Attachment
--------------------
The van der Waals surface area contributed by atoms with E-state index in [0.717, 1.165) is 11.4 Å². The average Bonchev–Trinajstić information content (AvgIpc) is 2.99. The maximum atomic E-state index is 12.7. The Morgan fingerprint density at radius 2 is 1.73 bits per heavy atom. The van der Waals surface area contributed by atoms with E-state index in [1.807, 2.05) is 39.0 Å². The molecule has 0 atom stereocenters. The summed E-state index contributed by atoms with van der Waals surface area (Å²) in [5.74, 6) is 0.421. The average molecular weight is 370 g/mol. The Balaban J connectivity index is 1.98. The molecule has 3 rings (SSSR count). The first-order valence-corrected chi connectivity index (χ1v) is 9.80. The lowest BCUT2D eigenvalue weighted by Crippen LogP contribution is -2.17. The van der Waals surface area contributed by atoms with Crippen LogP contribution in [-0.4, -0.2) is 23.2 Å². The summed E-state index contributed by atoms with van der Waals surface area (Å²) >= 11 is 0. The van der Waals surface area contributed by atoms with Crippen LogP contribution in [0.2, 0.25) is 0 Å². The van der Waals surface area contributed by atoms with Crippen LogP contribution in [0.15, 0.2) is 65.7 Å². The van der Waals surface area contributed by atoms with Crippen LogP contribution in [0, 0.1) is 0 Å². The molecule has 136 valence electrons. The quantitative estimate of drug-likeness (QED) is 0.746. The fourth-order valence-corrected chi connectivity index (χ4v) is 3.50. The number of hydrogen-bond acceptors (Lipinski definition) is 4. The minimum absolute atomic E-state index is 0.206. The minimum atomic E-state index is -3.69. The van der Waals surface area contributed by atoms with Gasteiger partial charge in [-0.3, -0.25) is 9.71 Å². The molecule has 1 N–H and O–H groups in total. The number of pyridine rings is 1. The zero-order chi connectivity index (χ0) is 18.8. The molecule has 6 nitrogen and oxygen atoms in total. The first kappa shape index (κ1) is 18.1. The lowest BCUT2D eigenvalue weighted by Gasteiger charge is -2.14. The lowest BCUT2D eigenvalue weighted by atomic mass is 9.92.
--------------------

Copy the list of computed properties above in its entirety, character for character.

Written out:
The van der Waals surface area contributed by atoms with E-state index in [0.717, 1.165) is 11.4 Å². The average Bonchev–Trinajstić information content (AvgIpc) is 2.99. The maximum atomic E-state index is 12.7. The Morgan fingerprint density at radius 2 is 1.73 bits per heavy atom. The van der Waals surface area contributed by atoms with E-state index in [1.807, 2.05) is 39.0 Å². The molecule has 0 atom stereocenters. The summed E-state index contributed by atoms with van der Waals surface area (Å²) in [5.74, 6) is 0.421. The average molecular weight is 370 g/mol. The Balaban J connectivity index is 1.98. The molecule has 3 rings (SSSR count). The first-order valence-corrected chi connectivity index (χ1v) is 9.80. The lowest BCUT2D eigenvalue weighted by Crippen LogP contribution is -2.17. The van der Waals surface area contributed by atoms with Crippen LogP contribution in [-0.4, -0.2) is 23.2 Å². The summed E-state index contributed by atoms with van der Waals surface area (Å²) >= 11 is 0. The van der Waals surface area contributed by atoms with Crippen LogP contribution in [0.2, 0.25) is 0 Å². The van der Waals surface area contributed by atoms with Crippen LogP contribution in [0.15, 0.2) is 65.7 Å². The van der Waals surface area contributed by atoms with Crippen LogP contribution in [0, 0.1) is 0 Å². The molecule has 136 valence electrons. The quantitative estimate of drug-likeness (QED) is 0.746. The fourth-order valence-corrected chi connectivity index (χ4v) is 3.50. The number of hydrogen-bond acceptors (Lipinski definition) is 4. The minimum absolute atomic E-state index is 0.206. The minimum atomic E-state index is -3.69. The van der Waals surface area contributed by atoms with Gasteiger partial charge in [-0.3, -0.25) is 9.71 Å². The molecule has 1 N–H and O–H groups in total. The number of pyridine rings is 1. The zero-order chi connectivity index (χ0) is 18.8. The molecule has 6 nitrogen and oxygen atoms in total. The first kappa shape index (κ1) is 18.1. The lowest BCUT2D eigenvalue weighted by Gasteiger charge is -2.14. The lowest BCUT2D eigenvalue weighted by atomic mass is 9.92.